About 60 percent of Americans don’t yet have a written will in place. People spend a lifetime working hard, saving money, building assets, but often never think about what would happen in case they suddenly passed away. Viewpoints speaks with life planning expert, Abby Schneiderman, about the importance of organizing your life both on paper and online.
Millions of Americans are addicted to alcohol and drugs - and many eventually end up unemployed, broken, separated from their families and homeless. We talk to an author who’s battled alcohol and drug addiction for many years and finally found help through treatment. We also speak with a psychologist about the root causes of addiction and why some people are more prone than others.
Many Americans place a heavy emphasis on finding and arranging care for their loved ones. This can mean shifting to a nursing home, hiring in-home professional care or even becoming the caretakers themselves. And if people take on this role of caregiver, it can be easy to quickly lose sight of one's own personal health, wellness and relationships. We discuss the ups and downs of caregiving in a world that’s not always so straightforward and forgiving.
We talk to the parent and the doctor of a transgender child to discover what science says about gender transitions and how one family navigated the issues associated with having a child you suddenly don’t fully understand.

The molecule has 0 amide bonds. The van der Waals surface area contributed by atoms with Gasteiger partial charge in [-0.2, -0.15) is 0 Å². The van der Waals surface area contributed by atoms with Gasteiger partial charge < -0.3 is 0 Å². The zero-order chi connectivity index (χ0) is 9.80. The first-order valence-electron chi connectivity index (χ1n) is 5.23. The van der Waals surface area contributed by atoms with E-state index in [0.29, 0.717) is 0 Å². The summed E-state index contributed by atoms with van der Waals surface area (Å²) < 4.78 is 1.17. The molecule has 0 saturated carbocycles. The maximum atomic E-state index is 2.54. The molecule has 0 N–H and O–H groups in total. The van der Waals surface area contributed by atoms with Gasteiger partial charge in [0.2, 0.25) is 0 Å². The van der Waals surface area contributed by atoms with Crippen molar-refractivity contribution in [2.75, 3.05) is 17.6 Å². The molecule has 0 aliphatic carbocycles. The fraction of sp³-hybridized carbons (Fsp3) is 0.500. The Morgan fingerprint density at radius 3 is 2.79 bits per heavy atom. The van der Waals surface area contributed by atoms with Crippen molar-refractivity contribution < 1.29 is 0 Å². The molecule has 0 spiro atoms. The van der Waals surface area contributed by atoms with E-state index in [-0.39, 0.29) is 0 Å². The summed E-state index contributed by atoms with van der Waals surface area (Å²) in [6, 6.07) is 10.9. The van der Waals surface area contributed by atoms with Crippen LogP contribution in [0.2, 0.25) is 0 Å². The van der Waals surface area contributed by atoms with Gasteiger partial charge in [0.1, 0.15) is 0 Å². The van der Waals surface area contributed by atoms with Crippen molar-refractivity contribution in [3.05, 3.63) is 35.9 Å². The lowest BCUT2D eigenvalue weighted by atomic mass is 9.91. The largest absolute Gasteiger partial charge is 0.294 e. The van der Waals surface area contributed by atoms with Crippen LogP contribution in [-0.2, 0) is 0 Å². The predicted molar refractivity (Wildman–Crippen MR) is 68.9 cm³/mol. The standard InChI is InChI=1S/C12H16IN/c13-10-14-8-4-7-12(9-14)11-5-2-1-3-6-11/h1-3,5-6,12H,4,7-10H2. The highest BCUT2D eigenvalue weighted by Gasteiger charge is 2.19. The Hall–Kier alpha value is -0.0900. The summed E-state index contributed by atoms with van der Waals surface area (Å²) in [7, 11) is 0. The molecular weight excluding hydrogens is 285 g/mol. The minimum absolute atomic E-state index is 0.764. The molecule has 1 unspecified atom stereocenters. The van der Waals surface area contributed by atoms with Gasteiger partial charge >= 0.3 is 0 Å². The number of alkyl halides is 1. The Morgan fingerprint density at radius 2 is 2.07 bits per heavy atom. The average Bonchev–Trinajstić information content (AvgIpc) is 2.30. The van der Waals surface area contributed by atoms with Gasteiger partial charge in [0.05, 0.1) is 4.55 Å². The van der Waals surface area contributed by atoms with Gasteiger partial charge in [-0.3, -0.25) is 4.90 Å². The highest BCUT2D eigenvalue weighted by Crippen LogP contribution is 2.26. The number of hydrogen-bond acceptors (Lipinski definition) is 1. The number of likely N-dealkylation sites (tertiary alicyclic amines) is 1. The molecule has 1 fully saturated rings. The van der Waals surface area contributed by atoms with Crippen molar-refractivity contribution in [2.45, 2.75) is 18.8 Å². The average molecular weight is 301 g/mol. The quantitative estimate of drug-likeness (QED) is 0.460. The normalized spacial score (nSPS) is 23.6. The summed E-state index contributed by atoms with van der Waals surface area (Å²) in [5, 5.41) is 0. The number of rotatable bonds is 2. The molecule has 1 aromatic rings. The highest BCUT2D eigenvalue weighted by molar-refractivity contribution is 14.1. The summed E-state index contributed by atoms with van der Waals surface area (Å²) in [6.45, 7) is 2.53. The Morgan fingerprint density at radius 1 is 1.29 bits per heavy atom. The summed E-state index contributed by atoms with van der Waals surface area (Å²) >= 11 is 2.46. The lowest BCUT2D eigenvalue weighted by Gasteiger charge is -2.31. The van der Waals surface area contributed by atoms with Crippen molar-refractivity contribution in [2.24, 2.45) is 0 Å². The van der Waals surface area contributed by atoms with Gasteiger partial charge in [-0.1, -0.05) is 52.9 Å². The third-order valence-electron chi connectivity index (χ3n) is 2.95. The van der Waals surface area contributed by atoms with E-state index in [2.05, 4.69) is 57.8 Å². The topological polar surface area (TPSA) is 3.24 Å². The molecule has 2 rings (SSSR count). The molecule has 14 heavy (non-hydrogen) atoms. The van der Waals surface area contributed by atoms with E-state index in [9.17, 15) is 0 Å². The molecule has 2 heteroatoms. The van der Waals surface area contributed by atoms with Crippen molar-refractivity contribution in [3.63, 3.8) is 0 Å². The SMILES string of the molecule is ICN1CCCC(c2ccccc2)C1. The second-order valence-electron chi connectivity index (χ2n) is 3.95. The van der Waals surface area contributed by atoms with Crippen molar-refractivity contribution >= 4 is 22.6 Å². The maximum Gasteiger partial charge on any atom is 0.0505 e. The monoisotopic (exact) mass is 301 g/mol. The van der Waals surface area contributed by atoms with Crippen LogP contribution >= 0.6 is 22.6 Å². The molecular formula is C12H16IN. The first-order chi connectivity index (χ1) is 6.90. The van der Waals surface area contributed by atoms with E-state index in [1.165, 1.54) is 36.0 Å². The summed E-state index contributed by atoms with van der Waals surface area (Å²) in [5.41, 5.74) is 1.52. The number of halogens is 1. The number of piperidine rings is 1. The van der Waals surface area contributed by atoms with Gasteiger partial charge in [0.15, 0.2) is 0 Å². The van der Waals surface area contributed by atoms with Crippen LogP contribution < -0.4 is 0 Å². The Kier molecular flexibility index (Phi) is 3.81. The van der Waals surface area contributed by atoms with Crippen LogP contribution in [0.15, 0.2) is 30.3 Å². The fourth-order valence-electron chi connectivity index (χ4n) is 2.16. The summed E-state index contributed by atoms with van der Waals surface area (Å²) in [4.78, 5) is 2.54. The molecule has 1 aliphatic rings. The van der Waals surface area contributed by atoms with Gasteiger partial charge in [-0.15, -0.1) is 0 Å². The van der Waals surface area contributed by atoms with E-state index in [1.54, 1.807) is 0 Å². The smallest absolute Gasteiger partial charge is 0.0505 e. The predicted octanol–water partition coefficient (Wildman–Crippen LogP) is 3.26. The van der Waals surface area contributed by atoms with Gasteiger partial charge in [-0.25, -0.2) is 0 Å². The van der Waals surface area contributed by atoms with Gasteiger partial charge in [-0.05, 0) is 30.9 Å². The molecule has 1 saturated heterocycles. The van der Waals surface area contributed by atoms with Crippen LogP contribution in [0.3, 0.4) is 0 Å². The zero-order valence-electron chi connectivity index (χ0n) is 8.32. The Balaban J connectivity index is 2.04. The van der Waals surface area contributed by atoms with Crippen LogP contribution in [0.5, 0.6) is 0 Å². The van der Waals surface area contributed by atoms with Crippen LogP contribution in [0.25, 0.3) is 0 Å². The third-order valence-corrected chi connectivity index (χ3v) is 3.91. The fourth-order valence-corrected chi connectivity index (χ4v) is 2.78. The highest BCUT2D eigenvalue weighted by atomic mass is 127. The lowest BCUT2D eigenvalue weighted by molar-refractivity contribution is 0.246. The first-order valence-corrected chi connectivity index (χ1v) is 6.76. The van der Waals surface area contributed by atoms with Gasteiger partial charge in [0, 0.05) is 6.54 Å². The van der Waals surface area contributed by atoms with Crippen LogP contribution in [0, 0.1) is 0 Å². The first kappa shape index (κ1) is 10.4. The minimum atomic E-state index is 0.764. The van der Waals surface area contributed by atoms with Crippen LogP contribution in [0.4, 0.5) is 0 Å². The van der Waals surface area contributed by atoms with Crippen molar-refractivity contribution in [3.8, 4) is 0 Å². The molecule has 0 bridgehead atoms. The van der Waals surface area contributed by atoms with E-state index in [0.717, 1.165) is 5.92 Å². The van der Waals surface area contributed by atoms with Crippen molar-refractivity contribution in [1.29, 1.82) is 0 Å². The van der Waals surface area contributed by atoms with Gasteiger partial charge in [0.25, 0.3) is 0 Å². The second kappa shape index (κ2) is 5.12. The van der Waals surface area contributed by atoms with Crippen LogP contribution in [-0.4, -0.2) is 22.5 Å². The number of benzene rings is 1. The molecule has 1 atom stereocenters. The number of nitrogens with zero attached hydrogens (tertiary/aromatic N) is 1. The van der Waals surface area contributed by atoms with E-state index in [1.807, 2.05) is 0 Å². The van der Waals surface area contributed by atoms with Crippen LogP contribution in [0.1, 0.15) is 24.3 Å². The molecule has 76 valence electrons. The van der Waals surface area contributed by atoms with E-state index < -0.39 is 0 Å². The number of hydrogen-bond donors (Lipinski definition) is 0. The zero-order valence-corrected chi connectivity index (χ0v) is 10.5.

The year 2018 gave us a lot to love at the movies. Some of the absolute highlights for me were Eighth Grade, Roma, A Quiet Place, and Blindspotting. Each of those thrilled me, entertained me, and moved me. But for me, the best film of the year was Bing Liu’s incredibly personal documentary, Minding the Gap. It’s a film I saw back in August but has stuck with me more than anything I’ve seen in a long time.
Minding the Gap tells the story of Liu himself, and of his closest friends from his childhood in Rockford, Illinois. Each came from something of a broken home, and turned to each other, and to skateboarding for an escape from their personal demons. What begins as a movie about kids skateboarding and hanging out becomes a searing look at childhood trauma, the bonds of friendship, and what effects our families can have on us as we age into adulthood.
Frances Stroh grew up in the family that owned America’s third biggest brewer, Stroh Brewing Company. As she aged into adulthood, she watched as both the brewery and her family life fell apart. She talks about the struggles the company faced, how her family dealt with it, and when a legacy can become a burden.
Synopsis: With emails, spam, texts and instant messaging it’s a wonder we ever have time anymore to just sit and relax with family and friends. At the office, we spend so much time online, how do we get anything done…or done well? That’s what worried our guest who took a 31-day vacation from the … Continue reading 15-16 Story 2: The Joy of Missing Out: Getting off the Internet